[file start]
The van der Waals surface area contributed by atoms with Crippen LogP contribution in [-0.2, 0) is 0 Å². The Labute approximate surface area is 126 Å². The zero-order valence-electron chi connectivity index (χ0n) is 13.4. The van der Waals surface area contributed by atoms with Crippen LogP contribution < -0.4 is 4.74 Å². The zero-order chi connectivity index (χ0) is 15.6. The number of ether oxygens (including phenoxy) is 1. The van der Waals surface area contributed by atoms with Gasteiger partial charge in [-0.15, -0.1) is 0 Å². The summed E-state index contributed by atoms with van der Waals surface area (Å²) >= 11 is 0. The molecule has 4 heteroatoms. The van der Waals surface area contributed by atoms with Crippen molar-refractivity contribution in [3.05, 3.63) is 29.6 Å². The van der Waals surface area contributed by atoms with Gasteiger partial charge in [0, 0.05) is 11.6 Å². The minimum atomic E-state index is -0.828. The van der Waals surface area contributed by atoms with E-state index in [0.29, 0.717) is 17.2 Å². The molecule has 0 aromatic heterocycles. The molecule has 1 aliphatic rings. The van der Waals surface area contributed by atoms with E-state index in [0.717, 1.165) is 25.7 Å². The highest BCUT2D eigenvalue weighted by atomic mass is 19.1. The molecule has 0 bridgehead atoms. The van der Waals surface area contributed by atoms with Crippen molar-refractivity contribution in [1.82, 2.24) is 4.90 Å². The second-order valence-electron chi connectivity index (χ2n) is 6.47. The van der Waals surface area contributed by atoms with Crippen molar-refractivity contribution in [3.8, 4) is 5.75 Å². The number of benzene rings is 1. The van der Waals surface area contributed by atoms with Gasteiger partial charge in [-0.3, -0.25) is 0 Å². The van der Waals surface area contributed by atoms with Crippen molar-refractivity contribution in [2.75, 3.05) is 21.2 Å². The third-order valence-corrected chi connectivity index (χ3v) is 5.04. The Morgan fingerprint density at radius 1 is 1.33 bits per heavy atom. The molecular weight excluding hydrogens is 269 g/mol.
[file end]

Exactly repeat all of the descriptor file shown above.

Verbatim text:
The van der Waals surface area contributed by atoms with Crippen LogP contribution in [-0.2, 0) is 0 Å². The Labute approximate surface area is 126 Å². The zero-order valence-electron chi connectivity index (χ0n) is 13.4. The van der Waals surface area contributed by atoms with Crippen LogP contribution < -0.4 is 4.74 Å². The zero-order chi connectivity index (χ0) is 15.6. The number of ether oxygens (including phenoxy) is 1. The van der Waals surface area contributed by atoms with Gasteiger partial charge in [-0.15, -0.1) is 0 Å². The summed E-state index contributed by atoms with van der Waals surface area (Å²) >= 11 is 0. The molecule has 4 heteroatoms. The van der Waals surface area contributed by atoms with Crippen molar-refractivity contribution in [3.05, 3.63) is 29.6 Å². The van der Waals surface area contributed by atoms with Gasteiger partial charge in [0, 0.05) is 11.6 Å². The minimum atomic E-state index is -0.828. The van der Waals surface area contributed by atoms with E-state index in [0.29, 0.717) is 17.2 Å². The molecule has 0 aromatic heterocycles. The molecule has 1 aliphatic rings. The van der Waals surface area contributed by atoms with E-state index in [0.717, 1.165) is 25.7 Å². The highest BCUT2D eigenvalue weighted by atomic mass is 19.1. The molecule has 0 bridgehead atoms. The van der Waals surface area contributed by atoms with Crippen molar-refractivity contribution in [1.82, 2.24) is 4.90 Å². The second-order valence-electron chi connectivity index (χ2n) is 6.47. The van der Waals surface area contributed by atoms with Crippen molar-refractivity contribution in [3.8, 4) is 5.75 Å². The number of benzene rings is 1. The van der Waals surface area contributed by atoms with Gasteiger partial charge in [-0.3, -0.25) is 0 Å². The van der Waals surface area contributed by atoms with Crippen molar-refractivity contribution in [2.75, 3.05) is 21.2 Å². The third-order valence-corrected chi connectivity index (χ3v) is 5.04. The Morgan fingerprint density at radius 1 is 1.33 bits per heavy atom. The molecular weight excluding hydrogens is 269 g/mol.